Large law firms are switching from the billable hour to fixed fees. As a measure of just how much has changed in the legal services marketplace over the past year, it’s hard to top that.
In September 2009, O’Melveny Myers distributed an internal memo (quickly leaked to an online legal tabloid) setting out its intention to provide services on flat and fixed-fee bases. The firm plans to “adopt a single rate card by FY2012, with volume and ‘investment’ discounts and appropriate alternative fee arrangements … becoming the leader in providing high-end legal services on a fixed-fee basis, reducing costs to clients, and achieving superior economic performance through practice management oriented toward cost-effective client service.” If you’d predicted, at the height of the bubble, that O’Melveny management would soon circulate a memo with these contents, most lawyers would have been incredulous.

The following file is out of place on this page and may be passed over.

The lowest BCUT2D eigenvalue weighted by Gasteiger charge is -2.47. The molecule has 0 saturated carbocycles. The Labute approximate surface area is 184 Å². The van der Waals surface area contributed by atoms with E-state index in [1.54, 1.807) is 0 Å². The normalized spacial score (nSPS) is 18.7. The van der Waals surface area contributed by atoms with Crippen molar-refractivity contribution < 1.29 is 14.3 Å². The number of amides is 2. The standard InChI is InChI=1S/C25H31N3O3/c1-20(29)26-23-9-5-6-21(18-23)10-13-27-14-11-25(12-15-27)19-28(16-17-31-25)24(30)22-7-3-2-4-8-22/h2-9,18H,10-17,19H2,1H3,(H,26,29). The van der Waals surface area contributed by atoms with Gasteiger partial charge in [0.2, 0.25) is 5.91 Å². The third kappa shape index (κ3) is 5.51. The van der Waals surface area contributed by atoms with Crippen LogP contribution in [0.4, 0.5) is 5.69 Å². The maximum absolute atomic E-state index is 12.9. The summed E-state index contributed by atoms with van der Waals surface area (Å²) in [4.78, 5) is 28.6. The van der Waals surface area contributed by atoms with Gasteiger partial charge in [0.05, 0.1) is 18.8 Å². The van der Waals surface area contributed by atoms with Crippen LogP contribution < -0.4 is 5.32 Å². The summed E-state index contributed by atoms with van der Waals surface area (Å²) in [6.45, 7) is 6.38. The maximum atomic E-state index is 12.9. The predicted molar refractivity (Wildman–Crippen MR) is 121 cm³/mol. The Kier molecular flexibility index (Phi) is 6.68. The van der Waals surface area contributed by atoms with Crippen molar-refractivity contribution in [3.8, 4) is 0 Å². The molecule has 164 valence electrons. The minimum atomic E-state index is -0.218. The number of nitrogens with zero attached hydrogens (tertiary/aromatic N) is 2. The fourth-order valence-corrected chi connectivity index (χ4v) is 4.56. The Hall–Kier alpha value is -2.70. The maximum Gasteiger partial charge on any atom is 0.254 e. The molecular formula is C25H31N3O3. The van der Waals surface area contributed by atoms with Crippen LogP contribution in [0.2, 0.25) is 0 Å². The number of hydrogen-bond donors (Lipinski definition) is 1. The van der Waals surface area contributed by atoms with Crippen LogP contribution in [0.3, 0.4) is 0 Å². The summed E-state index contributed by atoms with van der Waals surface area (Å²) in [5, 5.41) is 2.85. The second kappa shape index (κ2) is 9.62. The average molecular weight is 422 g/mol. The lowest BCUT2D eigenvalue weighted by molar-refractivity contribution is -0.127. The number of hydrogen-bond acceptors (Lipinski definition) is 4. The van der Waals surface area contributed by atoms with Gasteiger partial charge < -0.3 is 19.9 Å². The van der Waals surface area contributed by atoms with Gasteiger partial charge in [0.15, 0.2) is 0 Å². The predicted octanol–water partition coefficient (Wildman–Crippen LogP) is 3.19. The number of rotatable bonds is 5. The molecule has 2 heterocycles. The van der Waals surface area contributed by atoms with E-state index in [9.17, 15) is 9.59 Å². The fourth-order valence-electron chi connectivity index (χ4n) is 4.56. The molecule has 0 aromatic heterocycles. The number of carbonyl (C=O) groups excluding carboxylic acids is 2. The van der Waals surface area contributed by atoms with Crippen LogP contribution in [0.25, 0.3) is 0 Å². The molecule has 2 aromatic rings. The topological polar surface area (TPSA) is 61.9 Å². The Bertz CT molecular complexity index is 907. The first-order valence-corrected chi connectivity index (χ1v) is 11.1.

Also in September 2009, top management lawyers at Reed Smith and Mayer Brown told the legal press that their firms were thinking of going the fixed-fee route for certain types of services. “Most clients want certainty of cost and value for money,” said Reed Smith Global Financial Industry Chair Paul Johnston. “Our prime focus is to provide that.” Rest assured that if their leaders are talking to the media about fixed fees, these firms have gone a lot farther down the road than “thinking about it.” And for every AmLaw 100 firm willing to be publicly quoted about fee certainty, dozens more are quietly examining the subject. At a College of Law Practice Management conference in September, one panelist observed that “there’s not a single big firm that’s not at least thinking about fixed fees.”